Washington Capitals\' Jason Arnott (44); Alexander Semin, left rear, of Russia; John Carlson, second from right; and Alex Ovechkin (8), of Russia, celebrate a goal by Marco Sturm, center, of Germany, against the Tampa Bay Lightning during the first period in Game 4 of an NHL hockey Stanley Cup playoff Eastern Conference semifinal series in Tampa, Fla., Wednesday, May 4, 2011.(AP Photo/John Raoux)
TAMPA, Fla. - There was no comeback for Alex Ovechkin and the Washington Capitals against the Tampa Bay Lightning—only more post-season disappointment.
Falling short of expectations yet again, the top-seeded Capitals were swept from the NHL playoffs on Wednesday night, falling 5-3 to the fifth-seeded Lightning in Game 4 of the Eastern Conference semifinals matchup.
"It was a tough year—we went through peaks and valleys—but I just thought if we persevered that something good was going to happen," Washington coach Bruce Boudreau said.
"I thought as late as when they made it 5-2, this is going to be tough. But even before that I thought, 'OK, we're going to find a way. The guys want it too much, and they've come back all year in dire straits.' I still thought we were going to tie it up and win it in overtime."
With chants of "sweep, sweep, sweep" reverberating through the building, the Lightning had other thoughts and kept pushing until Washington had no more hope.
Sean Bergenheim scored two goals and Dwayne Roloson stopped 33 shots for Tampa Bay, which extended its winning streak to seven games and advanced to the conference finals for the first time since its 2004 Stanley Cup championship season.
"We're definitely happy, but we're not popping champagne or anything," Lightning forward Ryan Malone said. "We know what our goal is and we have to keep going and stay even keel. We haven't done anything yet."
Rookie Michal Neuvirth stopped 32 shots for Washington, but Bergenheim scored twice in eight minutes during the second period to build a 3-1 lead that sent the sellout crowd of 20,835 into celebratory mode long before it was over.
"There's not very much you can say. They're down in the dumps. I'm down in the dumps," Boudreau said. "I just told them I was proud of them for the way they worked all year, and that they never quit right to the end. That's all a coach could ask is if you don't quit and you just keep plugging through. I thought we had a good chance to win, and we just didn't get it done."
The Lightning's big three of Martin St. Louis, Vincent Lecavalier and Steven Stamkos have elevated their games in the playoffs, but so has Bergenheim, who has a team-leading seven goals through two rounds. St. Louis' sixth goal of the playoffs, with 3:08 remaining, finished Tampa Bay's scoring.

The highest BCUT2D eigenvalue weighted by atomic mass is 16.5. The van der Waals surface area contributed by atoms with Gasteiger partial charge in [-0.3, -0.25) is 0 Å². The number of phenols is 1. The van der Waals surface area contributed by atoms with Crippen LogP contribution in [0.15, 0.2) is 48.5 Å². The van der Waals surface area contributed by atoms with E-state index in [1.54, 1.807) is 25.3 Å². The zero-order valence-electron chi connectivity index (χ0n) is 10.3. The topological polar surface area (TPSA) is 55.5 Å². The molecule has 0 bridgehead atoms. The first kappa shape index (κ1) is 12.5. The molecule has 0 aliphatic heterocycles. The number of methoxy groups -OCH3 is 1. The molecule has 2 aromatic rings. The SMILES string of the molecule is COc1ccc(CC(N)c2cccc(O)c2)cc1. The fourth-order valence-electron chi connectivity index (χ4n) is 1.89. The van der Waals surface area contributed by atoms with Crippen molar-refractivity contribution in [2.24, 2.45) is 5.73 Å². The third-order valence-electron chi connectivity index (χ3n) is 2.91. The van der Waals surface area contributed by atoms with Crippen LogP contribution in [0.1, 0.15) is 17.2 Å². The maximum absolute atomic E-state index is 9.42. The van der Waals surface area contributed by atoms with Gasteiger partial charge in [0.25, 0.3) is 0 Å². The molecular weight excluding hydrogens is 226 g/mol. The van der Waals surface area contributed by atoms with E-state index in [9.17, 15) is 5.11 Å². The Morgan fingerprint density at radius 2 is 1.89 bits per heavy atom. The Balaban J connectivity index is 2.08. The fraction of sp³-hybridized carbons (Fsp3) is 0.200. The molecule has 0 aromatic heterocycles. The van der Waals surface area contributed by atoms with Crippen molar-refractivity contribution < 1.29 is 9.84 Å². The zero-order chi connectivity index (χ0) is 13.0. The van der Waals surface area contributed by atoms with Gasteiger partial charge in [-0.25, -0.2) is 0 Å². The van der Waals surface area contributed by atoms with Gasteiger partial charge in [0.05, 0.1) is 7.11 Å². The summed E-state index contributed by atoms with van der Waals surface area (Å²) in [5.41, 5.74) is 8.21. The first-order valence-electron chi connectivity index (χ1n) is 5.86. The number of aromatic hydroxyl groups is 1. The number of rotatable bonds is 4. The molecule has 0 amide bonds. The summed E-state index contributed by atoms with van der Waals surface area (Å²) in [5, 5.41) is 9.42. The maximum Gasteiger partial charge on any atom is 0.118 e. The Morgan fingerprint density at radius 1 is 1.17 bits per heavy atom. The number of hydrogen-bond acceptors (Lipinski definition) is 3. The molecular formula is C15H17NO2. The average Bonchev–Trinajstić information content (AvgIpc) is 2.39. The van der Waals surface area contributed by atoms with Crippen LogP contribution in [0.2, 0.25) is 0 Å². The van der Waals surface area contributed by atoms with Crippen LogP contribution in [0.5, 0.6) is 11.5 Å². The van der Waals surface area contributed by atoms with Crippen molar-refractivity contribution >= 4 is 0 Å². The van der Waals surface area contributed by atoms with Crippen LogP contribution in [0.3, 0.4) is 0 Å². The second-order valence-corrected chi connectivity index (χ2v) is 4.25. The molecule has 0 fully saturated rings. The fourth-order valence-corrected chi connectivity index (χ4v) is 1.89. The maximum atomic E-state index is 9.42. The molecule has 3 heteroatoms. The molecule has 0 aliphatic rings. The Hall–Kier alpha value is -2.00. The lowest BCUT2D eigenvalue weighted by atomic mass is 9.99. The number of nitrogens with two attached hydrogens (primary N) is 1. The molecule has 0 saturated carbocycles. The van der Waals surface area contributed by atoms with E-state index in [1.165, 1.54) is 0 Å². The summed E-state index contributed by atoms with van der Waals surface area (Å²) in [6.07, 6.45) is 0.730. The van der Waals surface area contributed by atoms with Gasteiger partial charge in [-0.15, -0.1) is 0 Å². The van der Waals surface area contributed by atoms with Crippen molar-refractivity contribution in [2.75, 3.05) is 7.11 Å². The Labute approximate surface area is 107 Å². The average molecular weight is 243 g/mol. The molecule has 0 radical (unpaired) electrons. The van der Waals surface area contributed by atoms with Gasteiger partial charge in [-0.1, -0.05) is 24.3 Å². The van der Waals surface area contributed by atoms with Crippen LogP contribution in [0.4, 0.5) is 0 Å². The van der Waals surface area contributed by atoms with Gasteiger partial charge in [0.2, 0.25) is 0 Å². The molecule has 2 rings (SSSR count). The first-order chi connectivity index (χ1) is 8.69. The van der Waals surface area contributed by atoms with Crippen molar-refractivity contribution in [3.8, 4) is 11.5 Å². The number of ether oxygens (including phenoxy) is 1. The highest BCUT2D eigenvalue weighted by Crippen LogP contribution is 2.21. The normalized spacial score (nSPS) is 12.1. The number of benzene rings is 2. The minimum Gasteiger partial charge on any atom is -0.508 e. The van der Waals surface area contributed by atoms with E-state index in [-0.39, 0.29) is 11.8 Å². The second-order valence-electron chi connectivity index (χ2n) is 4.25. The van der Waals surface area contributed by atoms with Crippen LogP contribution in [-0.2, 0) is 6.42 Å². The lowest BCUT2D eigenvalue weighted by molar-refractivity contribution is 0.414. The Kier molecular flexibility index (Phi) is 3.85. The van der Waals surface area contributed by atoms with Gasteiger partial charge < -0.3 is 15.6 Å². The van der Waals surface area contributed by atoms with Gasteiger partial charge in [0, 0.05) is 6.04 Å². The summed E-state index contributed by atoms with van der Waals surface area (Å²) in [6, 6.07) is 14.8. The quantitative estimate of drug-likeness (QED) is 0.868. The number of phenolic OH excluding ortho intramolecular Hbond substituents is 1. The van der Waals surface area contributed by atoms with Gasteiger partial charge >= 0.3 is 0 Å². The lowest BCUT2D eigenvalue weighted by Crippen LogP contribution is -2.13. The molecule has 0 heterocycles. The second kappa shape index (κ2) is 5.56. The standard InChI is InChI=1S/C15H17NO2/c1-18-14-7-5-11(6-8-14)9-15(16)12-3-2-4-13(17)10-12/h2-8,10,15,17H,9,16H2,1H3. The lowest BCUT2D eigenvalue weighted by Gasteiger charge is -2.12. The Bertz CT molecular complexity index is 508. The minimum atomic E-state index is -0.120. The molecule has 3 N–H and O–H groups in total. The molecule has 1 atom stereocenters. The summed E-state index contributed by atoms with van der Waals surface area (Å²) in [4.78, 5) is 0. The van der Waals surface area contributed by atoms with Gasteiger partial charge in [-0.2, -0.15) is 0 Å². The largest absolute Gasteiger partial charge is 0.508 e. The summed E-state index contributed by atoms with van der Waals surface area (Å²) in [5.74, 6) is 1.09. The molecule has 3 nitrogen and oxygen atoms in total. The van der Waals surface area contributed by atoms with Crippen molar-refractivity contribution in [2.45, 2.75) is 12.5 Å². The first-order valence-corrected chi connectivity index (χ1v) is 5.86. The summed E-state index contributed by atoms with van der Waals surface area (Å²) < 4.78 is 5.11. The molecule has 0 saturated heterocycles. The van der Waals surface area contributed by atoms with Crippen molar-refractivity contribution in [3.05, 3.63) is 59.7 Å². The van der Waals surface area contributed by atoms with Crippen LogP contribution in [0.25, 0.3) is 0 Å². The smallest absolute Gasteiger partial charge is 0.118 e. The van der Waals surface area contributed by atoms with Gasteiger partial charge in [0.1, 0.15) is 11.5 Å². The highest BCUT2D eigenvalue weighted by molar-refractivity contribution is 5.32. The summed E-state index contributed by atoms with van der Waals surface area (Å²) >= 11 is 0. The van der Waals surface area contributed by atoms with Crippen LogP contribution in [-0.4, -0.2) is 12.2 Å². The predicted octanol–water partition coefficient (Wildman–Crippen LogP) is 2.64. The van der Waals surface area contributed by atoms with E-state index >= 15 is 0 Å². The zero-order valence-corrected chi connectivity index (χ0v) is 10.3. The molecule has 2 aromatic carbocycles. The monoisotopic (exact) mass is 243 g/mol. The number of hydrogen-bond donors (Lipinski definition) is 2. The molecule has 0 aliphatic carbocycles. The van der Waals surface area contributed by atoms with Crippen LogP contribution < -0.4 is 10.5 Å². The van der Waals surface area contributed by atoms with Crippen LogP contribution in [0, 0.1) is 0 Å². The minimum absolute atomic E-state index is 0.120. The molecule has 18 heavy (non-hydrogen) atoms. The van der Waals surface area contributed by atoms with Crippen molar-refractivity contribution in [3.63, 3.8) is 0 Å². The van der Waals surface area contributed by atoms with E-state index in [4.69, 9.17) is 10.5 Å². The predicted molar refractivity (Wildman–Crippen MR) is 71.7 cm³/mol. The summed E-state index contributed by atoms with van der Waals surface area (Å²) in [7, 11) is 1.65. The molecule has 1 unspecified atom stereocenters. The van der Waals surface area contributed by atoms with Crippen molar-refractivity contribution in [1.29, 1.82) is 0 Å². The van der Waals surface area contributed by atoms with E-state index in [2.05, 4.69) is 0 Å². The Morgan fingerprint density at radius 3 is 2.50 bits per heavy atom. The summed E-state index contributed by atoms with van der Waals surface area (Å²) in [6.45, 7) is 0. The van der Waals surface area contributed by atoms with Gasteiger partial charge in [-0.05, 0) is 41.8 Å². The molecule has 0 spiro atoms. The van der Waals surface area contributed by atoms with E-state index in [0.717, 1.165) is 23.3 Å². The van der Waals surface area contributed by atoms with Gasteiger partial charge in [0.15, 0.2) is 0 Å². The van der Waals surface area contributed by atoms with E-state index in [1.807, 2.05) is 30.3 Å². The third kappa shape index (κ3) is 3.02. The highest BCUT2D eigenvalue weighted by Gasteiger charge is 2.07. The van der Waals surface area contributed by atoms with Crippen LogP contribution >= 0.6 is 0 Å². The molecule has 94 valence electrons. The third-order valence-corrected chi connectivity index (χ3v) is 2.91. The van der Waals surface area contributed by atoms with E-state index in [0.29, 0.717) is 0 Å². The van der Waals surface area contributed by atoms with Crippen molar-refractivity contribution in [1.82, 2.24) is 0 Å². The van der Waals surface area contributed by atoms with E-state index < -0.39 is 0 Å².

Malone and Marc-Andre Bergeron added goals for the Lightning, who have not lost since dropping into a 3-1 hole against the Pittsburgh Penguins in the first round.
Bergenheim was eighth on the Lightning with 14 regular-season goals, however he's been much more of an offensive force in ousting the Penguins and Lightning.
It's something coach Guy Boucher, who has Tampa Bay in the conference finals in his first season as an NHL coach, has come to expect of the forward.
"Every top game, every important game, every game that there is some pressure, he was in it. He was one of our better players," Boucher said. "Some people freeze under pressure, some people fly away, and some people fight. He fights."
Marco Sturm, John Erskine and John Carlson scored for the Capitals. Ovechkin had an assist on Sturm's goal, but couldn't find the net with any of five shots at the 41-year-old Roloson, a mid-season acquisition who is one of the biggest reasons Tampa Bay not only is in the playoffs for the first time since 2007 but thriving.
"When they got Dwayne Roloson, they became a completely different team," Boudreau said.
The Lightning won the first two games of the series in Washington, then pushed the Capitals to the brink of elimination by winning Game 3 in Tampa on Tuesday night.
They were expecting the toughest game of the series Wednesday, calling the Capitals a proud team that would not be taken lightly. Washington felt the first three games could have gone either way, with Ovechkin insisting after Game 3 that the series was far from over and that he expected his team to come back and win.
"We were hungry and we wanted to win," Ovechkin said. "We wanted to win. They wanted to win. Somebody had to lose. I don't know what to say right now."
The Capitals went 1 for 3 onthe power play in Game 4, finishing 2 of 19 for the series. Tampa Bay had two power-play goals Wednesday night alone.
"When they had a chance to score, they scored. We didn't," Ovechkin said.
"It's very frustrating. I don't think any of us saw this coming down, happening like it did. Probably the last thing that was in our mind, but you have to give them credit," Capitals forward Mike Knuble said. "They played well, and they held their own when they had to. And really, when they got their chances they capitalized. It was pretty amazing how well they could do it."
NOTES: St. Louis, Lecavalier and Kubina are the only players remaining on the Lightning roster from the Stanley Cup championship team. ... The Lightning have won eight consecutive post-season games against the Capitals, dating to the first round in 2003. ... Ovechkin finished with five goals and five assists for 10 points in nine playoff games.